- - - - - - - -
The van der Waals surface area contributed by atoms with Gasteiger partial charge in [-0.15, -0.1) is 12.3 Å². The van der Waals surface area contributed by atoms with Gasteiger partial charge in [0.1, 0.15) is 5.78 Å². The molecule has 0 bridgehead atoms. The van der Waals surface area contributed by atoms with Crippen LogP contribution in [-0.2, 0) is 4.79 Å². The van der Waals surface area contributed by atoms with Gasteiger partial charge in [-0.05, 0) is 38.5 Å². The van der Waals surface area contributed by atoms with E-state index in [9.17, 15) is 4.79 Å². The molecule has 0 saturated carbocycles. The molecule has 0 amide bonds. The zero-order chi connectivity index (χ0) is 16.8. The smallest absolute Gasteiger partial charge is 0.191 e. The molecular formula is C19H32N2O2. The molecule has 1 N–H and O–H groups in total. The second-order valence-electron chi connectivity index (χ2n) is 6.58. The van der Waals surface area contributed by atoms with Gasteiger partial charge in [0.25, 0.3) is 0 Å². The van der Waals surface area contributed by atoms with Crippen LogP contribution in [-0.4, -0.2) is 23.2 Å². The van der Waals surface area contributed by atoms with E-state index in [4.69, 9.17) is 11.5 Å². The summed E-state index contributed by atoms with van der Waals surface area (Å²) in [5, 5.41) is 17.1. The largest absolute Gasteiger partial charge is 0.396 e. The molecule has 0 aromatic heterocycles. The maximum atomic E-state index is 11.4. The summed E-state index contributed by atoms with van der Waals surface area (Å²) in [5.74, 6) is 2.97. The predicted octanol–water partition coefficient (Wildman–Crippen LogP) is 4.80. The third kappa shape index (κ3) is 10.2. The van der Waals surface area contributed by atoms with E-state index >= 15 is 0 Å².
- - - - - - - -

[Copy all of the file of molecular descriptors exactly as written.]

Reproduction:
The van der Waals surface area contributed by atoms with Gasteiger partial charge in [-0.15, -0.1) is 12.3 Å². The van der Waals surface area contributed by atoms with Gasteiger partial charge in [0.1, 0.15) is 5.78 Å². The molecule has 0 bridgehead atoms. The van der Waals surface area contributed by atoms with Crippen LogP contribution in [-0.2, 0) is 4.79 Å². The van der Waals surface area contributed by atoms with Gasteiger partial charge in [-0.05, 0) is 38.5 Å². The van der Waals surface area contributed by atoms with E-state index in [9.17, 15) is 4.79 Å². The molecule has 0 saturated carbocycles. The molecule has 0 amide bonds. The zero-order chi connectivity index (χ0) is 16.8. The smallest absolute Gasteiger partial charge is 0.191 e. The molecular formula is C19H32N2O2. The molecule has 1 N–H and O–H groups in total. The second-order valence-electron chi connectivity index (χ2n) is 6.58. The van der Waals surface area contributed by atoms with Gasteiger partial charge in [0.25, 0.3) is 0 Å². The van der Waals surface area contributed by atoms with Crippen LogP contribution in [-0.4, -0.2) is 23.2 Å². The van der Waals surface area contributed by atoms with E-state index in [4.69, 9.17) is 11.5 Å². The summed E-state index contributed by atoms with van der Waals surface area (Å²) in [5, 5.41) is 17.1. The largest absolute Gasteiger partial charge is 0.396 e. The molecule has 0 aromatic heterocycles. The maximum atomic E-state index is 11.4. The summed E-state index contributed by atoms with van der Waals surface area (Å²) in [5.74, 6) is 2.97. The predicted octanol–water partition coefficient (Wildman–Crippen LogP) is 4.80. The third kappa shape index (κ3) is 10.2. The van der Waals surface area contributed by atoms with E-state index >= 15 is 0 Å².